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Upstream-to-Downstream Changes in Nutrient Export Risk

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Abstract:One of the early operating principles of landscape ecology was the importance of studying the
movement of energy, nutrients, and biota in the horizontal or x,y plane (Risser et al. 1984). The new focus on horizontal movement was in part based on the recognition that many ecological studies had abstracted the horizontal domain (Reynolds and Wu 1999), Ecological risk assessment (O'Neill et al. 1982, Bartell et al. 1992, Suter 1993) emerged at about the same time as the field of landscape ecology, and focused on estimating the likelihood of an event
(e.g., local extinction of a taxa). Ecological risk assessment developed as an extension of ecotoxicology (Truhaut 1977). Application of risk assessment to the field of ecotoxicology was based on the observations: (1) that manufactured chemicals were being produced too rapidly for study of biotic effects to keep pace (Maugh 1978), and (2) that laboratory testing to determine lethal concentrations did not necessarily accurately re-create an ecological microsm that could be extended to an ecosystem level (O'Neill et al. 1982, Bartell et al. 1992). Some books on ecological risk assessment (Bartell et al. 1992, Suter 1993) close with discussions on how risk assessment might be applied to disciplines other than ecotoxicology, including landscape-scale studies. Richards and Johnson (1998) also discuss how ecological risk assessments fit within the context of landscape ecology. The few existing ecological risk assessments at a landscape- scale have focused on identifying spatial variation in risk across the x,y plane (Graham et al. 1991, Wickham and Wade in press, Wickham et al. in press). A horizontal, process-oriented perspective of landscape-level ecological studies (Reynolds and Wu 1999) suggests that propagation of risk in the xy plane should also be studied. Johnson (2000) investigated spatial propagation of toxic chemicals using organismal movement across the landscape - a landscape level ecotoxicology. Spatial propagation of nutrient export across watersheds provides a landscape-level perspective of nutrient transport.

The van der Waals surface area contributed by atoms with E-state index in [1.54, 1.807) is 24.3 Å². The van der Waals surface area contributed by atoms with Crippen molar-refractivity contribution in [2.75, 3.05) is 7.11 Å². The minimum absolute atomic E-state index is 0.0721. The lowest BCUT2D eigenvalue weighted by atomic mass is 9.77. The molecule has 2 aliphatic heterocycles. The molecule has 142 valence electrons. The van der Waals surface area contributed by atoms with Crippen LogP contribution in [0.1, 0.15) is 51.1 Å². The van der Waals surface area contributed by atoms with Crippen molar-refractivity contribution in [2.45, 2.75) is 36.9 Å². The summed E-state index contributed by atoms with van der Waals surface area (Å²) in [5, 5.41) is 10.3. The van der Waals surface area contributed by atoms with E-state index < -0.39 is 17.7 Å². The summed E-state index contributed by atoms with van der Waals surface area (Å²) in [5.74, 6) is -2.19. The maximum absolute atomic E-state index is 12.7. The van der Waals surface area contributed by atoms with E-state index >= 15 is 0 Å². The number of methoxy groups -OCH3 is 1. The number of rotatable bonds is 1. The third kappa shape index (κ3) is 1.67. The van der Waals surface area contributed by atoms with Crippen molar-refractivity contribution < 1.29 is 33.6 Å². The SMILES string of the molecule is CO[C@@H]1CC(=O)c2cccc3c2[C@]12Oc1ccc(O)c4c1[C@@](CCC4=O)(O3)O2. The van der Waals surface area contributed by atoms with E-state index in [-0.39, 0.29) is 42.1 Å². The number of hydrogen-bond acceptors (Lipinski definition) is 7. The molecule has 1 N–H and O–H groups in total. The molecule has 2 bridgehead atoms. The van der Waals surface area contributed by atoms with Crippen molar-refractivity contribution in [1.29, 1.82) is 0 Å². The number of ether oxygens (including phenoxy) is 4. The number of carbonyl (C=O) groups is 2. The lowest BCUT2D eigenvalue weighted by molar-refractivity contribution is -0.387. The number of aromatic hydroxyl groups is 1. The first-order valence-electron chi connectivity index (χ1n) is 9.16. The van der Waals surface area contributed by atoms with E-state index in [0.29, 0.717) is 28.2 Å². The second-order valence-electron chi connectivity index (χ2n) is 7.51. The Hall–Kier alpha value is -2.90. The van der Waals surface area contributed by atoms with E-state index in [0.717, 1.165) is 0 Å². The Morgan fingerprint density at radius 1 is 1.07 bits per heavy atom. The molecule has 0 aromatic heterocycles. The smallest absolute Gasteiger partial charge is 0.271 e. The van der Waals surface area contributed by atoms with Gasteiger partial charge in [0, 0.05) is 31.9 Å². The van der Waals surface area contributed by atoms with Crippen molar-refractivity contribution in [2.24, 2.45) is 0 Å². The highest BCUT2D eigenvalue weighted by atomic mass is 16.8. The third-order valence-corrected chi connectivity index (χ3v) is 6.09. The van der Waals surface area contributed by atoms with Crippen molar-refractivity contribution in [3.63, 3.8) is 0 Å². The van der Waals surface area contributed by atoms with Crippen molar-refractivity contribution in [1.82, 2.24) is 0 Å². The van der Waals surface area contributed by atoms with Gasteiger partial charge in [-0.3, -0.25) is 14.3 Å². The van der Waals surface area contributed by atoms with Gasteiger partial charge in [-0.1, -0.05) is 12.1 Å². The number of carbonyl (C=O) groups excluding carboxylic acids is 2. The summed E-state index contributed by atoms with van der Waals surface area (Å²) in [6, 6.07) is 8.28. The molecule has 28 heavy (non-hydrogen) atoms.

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Citation:Wickham, J. D., T. G. Wade, K. H. Riitters, R. V. O'neill, J. H. Smith, E. R. Smith, K. B. Jones, and A. C. Neale. Upstream-to-Downstream Changes in Nutrient Export Risk. LANDSCAPE ECOLOGY 18(2):193-206, (2003).
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Contact: Chris Siebert - (702) 798-2234 or siebert.christopher@epa.gov
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Division: Environmental Sciences Division
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Branch: Landscape Characterization Branch (RTP)
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Product Type: Journal
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Published: 06/24/2003
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Downloads:
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Bullet Item Journal Article..PDF
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Bullet Item Http:/~/~ Link.springer.com/Article/10.1023/A%3a1024490121893   Exit EPA's Web Site
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Related Entries:
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Bullet Item Landscape Characterization and Change Detection Methods Development Research (2005-2007)
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